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Family Meals Help Cut Childhood Obesity
Childhood obesity is on everyone's minds, including First Lady Michelle Obama's. But what's the best way to help children who have already put on unwanted pounds? A new study set out to determine how children would be affected by reducing their fat intake by switching to low- and reduced-fat dairy products. Would they lose weight over the study’s six month period or remain the same weight as their full-fat-consuming counterparts?
Cutting fat and cutting carbs are two of the most popular weight loss methods. Both can work, but the bottom line in weight-loss is the tried-and-true: burning off more calories than you consume.
Dieting by cutting out certain foods – carbs or fats – can backfire. When people slash specific food groups from their diet, they may "make up for" these lost calories by adding calories, perhaps unwittingly, in other parts of the diet. For example, studies have found that in adults, cutting saturated fat is no help to the heart if the bad fats are replaced with bad carbs.
The same is true for kids and adolescents who are overweight or obese and trying to lose weight. Childhood obesity puts kids at risk for many health problems in the future: according to the CDC, many overweight and obese kids have at least one marker for cardiovascular disease.(1) Even eating too much sugar can increase kids’ cholesterol levels.
Cutting the Fat — Why It Doesn't Always Work
The study followed 145 children between the ages of four and 13, and their parents. They divided the participants into two groups: one group was educated on the benefits of dairy while at the same time asked to replace regular-fat dairy products with reduced- and low-fat products. The other half of the participants (the control group) were told about reducing screen time as a healthy habit, which served as a non-dietary, lifestyle comparison.
The kids kept to their respective diets for 24 weeks. The children’s saturated fat intake was tracked, along with overall energy (calorie) intake and nutrient consumption. (The children and their caregivers filled out detailed questionnaires about the types of foods they ate, including brands, quantities, and locations in which the foods were consumed.) Blood fat levels were also tracked, and weight was measured using the body mass index (BMI) and waist circumference.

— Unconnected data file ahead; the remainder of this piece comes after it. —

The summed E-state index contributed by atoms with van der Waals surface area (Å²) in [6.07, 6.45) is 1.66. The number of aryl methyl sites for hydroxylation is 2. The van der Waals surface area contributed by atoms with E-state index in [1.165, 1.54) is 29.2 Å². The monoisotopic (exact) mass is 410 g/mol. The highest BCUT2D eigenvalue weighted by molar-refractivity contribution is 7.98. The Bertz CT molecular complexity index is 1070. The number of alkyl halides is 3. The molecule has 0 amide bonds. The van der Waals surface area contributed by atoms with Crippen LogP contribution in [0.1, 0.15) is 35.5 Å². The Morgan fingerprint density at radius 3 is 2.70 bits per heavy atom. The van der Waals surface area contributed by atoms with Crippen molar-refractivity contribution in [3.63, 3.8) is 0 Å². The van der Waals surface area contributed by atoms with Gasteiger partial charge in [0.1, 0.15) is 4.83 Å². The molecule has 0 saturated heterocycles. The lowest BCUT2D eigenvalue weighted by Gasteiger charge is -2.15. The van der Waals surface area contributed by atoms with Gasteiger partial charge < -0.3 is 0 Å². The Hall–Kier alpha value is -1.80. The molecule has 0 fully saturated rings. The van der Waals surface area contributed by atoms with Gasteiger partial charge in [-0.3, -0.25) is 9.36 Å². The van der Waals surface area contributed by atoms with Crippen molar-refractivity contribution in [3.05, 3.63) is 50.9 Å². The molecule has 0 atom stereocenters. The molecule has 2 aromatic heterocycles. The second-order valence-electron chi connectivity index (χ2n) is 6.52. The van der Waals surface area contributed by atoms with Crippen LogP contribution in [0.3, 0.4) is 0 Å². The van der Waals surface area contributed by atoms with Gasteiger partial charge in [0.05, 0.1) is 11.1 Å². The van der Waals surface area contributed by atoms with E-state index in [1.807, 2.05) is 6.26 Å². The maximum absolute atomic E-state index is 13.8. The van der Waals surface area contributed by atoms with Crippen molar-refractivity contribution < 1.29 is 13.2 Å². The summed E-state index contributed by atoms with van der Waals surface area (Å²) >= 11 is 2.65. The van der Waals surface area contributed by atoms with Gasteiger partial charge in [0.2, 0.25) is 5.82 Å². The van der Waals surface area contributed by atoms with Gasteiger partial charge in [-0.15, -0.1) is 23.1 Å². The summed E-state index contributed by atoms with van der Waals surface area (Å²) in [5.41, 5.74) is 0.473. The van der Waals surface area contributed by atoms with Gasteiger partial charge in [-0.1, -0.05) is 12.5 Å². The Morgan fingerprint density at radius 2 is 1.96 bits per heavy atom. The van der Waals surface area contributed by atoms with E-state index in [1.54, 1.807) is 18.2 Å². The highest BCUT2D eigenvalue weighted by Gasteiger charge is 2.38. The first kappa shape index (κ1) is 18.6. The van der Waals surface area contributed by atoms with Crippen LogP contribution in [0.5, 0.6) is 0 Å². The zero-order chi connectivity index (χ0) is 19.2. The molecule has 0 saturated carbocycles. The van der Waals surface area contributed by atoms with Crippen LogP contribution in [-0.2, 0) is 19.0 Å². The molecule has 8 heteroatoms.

Total fat intake was slightly reduced over the six-month study (from 17% of total calories to 13 %), In the kids who changed their eating habits; so was their saturated fat intake (from 16% to 13%). Though this is a significant change, their fat intake was still higher than the recommended 10%. The kids who switched to low- and reduced-fat dairy also had a significant drop in their cholesterol levels.
But waistlines did not reflect the changes in diets. Kids in the low-/reduced-fat group weighed no less than the control group at the end of the study, and their waist circumference and BMIs also remained the same. This suggests that kids were making up for lost calories from fat in other ways. Indeed, the analysis of the kids’ eating habits showed that the proportion of protein and carbs changed as time went on, compared to the beginning of the study. This finding, published in the May issue of the American Journal of Clinical Nutrition, led the authors to suggest that kids may make up for lost calories in other ways, perhaps using the low-fat label as an excuse to indulge in high calorie treats.